So, it appears this story where photographer Lane Hartwell asked YouTube to remove a video, created by The Richter Scales, under a DMCA take down order is not going to get resolved quietly. I think they could have paid her a fee and removed the image and gotten on with their lives, but we shall find out in the coming days when she posts her side of the story.
Uber blogger Michael Arrington over at TechCrunch decided to make it front page news (here) with the same laughable fair use defense those Richter Scales tried but if you read through the lines it seems to be more of a case that a video everyone liked and Michael was featured in is not longer available and he’s pissed-off about it.
Michael ends his post with this Web 2.0 fairy tale:
Societal ideals around what constitutes ownership over art are changing. People who try to protect and silo off their work are simply being ignored. Those that embrace the community, and give back to it not only allowing but asking for their work to be mashed up, re-used and otherwise embraced are being rewarded with attention. At the core is a basic implicit understanding – if you want to be part of the community, you have to give back to it, too.
Dude, are you drunk? Content is king. People who steal work to mash it up and don’t attribute or pay their sources are dicks.
A cursory reading of the comments shows the usual dreck like “it’s the internet, get over it” or “your photos suck why would you care” or even better “it’s an awesome marketing opportunity that you should have taken advantage of.”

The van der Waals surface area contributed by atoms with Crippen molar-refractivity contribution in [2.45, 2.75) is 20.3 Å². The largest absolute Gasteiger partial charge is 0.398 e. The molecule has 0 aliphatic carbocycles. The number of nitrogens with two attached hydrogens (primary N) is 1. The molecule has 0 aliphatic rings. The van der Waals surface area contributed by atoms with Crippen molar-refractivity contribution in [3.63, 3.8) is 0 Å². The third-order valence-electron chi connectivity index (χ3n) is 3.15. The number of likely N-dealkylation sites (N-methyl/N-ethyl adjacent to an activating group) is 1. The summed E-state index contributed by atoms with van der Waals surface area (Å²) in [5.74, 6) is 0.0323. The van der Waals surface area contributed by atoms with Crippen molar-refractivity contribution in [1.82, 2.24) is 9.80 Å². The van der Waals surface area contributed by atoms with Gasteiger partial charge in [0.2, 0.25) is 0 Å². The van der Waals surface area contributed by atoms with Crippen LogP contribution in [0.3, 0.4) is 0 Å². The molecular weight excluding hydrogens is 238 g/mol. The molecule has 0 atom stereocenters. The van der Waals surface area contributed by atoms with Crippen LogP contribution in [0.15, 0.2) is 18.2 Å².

Here are a few of the better comments:
We shouldn’t be clamoring for such an erosion of ownership rights just because we all loved the end result. Permission is everything!
Er Mike, aren’t you supposed to be a lawyer? Grab a clue, man.
Those who can, create. Those who can’t, steal.
The whole “you shouldn’t post your work on the Internet if you don’t want it stolen” argument seems like a path to a pretty depressing society. If you don’t want your wallet stolen, don’t carry it with you. If you don’t want your car broken-into, don’t park it on the street. If you don’t want your house burglarized then don’t have windows…
[...]Here, we all gain when artists put their work on the Internet. We can view their work from thousands of miles away and gain an appreciation for it. She can sell prints, I can send her feedback, etc. Everybody ends up happier.
The general public’s misunderstanding of copyright is not what’s disturbing here, it’s that influential bloggers like Michael and Robert Scoble (here), who should be leading by example, seem to think we should throw it out the window in favor of some type of web 2.0 community empowerment. I just don’t see the upside for anyone when the original creator of a work cannot be found.
Update: Lane Hartwell statement (here). Here’s a highlight:
The band did not remove the image from the video when I brought it to their attention and instead they told me they had the right to use it. They could have easily apologized, removed the video from YouTube and re-edited without my image and reposted.
Photography is my livelihood. It’s how I pay my bills. I’m not treating the band any differently than any other group that uses my work without my permission.